I was recently saddened by a comment made by the Duke and Duchess of Sussex's post ''If you’re home and feeling bored, during the ongoing coronavirus crisis doing short online training courses to become a counsellor' These comments are dangerous and have the potential to cause harm
In the UK counsellors are not under statutory regulations meaning there are no laws to prevent people without skills and training calling themselves counsellors. Many online courses can be used to fool people into thinking when these are completed they can work with people who are feeling particularly vulnerable.
Therapists/Counsellors adhere to high ethical and practice standards to ensure they help their clients to improve their psychological wellbeing
1) Do your research
Check any therapists/counsellors you've come across are a Registered member of an awarding body. You may have noticed a few logos BACP and ACTO who are the awarding bodies I belong too. The BACP and ACTO have registers you can use to check this out. It can provide reassure and comfort that you are in safe hands.
2) Ask questions about qualifications
In the UK a counsellor should have gained a degree or at a minimum, a level 4 diploma.
3) Ask about the length of the training and what it entailed
If the 'therapist/counsellor' was able to gain their qualification within 10 minutes it is not enough. Most reputable courses have minimum requirements and standards to meet before achieving the qualification. I had therapy myself for almost 2 years (the length of my training) to make sure I had processed anything going on for me. I also had to complete 100 client hours for my diploma course.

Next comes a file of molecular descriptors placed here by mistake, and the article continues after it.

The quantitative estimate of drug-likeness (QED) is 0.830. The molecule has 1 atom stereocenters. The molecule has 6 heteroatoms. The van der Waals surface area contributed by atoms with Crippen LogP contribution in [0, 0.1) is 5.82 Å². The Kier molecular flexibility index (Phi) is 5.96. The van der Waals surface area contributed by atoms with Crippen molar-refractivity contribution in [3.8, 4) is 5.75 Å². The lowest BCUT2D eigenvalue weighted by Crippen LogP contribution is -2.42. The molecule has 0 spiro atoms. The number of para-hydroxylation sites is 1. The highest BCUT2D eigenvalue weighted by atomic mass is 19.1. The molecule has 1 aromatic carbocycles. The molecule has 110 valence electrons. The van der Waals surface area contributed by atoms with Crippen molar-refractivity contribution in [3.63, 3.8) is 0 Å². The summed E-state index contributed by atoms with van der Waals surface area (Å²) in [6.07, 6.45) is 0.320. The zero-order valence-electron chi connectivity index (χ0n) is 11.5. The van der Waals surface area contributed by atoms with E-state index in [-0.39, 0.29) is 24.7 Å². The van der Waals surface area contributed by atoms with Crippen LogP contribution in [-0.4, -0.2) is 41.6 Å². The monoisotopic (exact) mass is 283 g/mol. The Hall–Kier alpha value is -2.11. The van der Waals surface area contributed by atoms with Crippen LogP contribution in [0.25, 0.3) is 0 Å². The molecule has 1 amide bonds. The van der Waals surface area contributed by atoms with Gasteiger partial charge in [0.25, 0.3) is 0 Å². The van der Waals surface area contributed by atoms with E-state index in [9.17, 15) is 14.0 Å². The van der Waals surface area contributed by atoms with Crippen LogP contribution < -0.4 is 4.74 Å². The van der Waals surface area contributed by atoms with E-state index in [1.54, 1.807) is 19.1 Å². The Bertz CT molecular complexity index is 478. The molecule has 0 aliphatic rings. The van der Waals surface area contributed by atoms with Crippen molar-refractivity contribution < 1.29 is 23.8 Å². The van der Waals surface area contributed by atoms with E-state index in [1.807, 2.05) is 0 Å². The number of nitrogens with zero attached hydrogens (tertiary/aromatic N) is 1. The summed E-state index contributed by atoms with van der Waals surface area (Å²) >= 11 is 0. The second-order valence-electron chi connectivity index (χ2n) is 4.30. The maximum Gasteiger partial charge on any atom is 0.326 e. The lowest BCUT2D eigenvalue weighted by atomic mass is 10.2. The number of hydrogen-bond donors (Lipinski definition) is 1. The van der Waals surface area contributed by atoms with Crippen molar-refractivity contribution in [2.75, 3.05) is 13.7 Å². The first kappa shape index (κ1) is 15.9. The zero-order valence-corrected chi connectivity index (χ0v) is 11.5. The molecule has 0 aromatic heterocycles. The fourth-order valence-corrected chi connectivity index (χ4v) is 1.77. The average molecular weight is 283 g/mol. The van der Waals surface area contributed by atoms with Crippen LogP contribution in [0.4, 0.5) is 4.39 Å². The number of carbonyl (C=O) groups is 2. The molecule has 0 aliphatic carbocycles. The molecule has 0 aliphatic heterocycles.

4) Check they have regular supervision
This is really important and forms part of ensuring clients the best possible care and support, that counsellors are working in the best interest of those they work with.
All therapists/counsellors should have monthly supervision with a qualified supervisor to make sure that they are working ethically.
5) Are they working within their competency level?
When people decide they are going to access counselling it can be for a range of reasons, bereavement or self-harm for example. You might want to find out about any additional training or experience they have in any areas they could be connected to what is bothering you.
All therapists/ counsellors should be committed to developing their skills and knowledge, Many awarding bodies state a minimum number of hours continued professional development they are required to complete each year.
If they don't have experience or training in an area that you are struggling with it does not mean they won't be able to support you but allows you to decide what feels right for you and make an informed decision.
6) Find out how they work.
I work face to face offering a confidential, safe environment as well as working online via webcam or telephone
There is no need to decide on one rigid approach or way of working, it is about meeting your needs so if life demands get in the way of you attending face to face, if you feeling unwell, like you could do without travelling then we could combine the two
I work short term and on an open-ended basis.
7) Don't feel pressured to make a decision right away
The decision to seek counselling can feel scary and unsettling, Finding a therapist/ counsellor that is the right match for you is really important.
It is, for this reason, I offer a free 20 - minute consultation over the telephone to give you the chance to answer any questions you might have. It gives both of us a chance to get to know each other better. A quick chat over the phone means you can see whether you feel a natural 'click'.
Don't feel pressured to decide right away take as much time as you need. Take the time to speak to at least 2 - 3 therapists initially so you have a good point of comparison to work with and who you feel most comfortable with.
8) Trust your instinct
Research has shown that taking note of your gut feeling and what feels right for you is paramount. There’s no hard and fast rule when it comes to defining a connection. Sometimes it’s there, other times it's not, so trust your gut as much as you can
The relationship between you and the therapist/counsellor influences the success and outcomes of the process.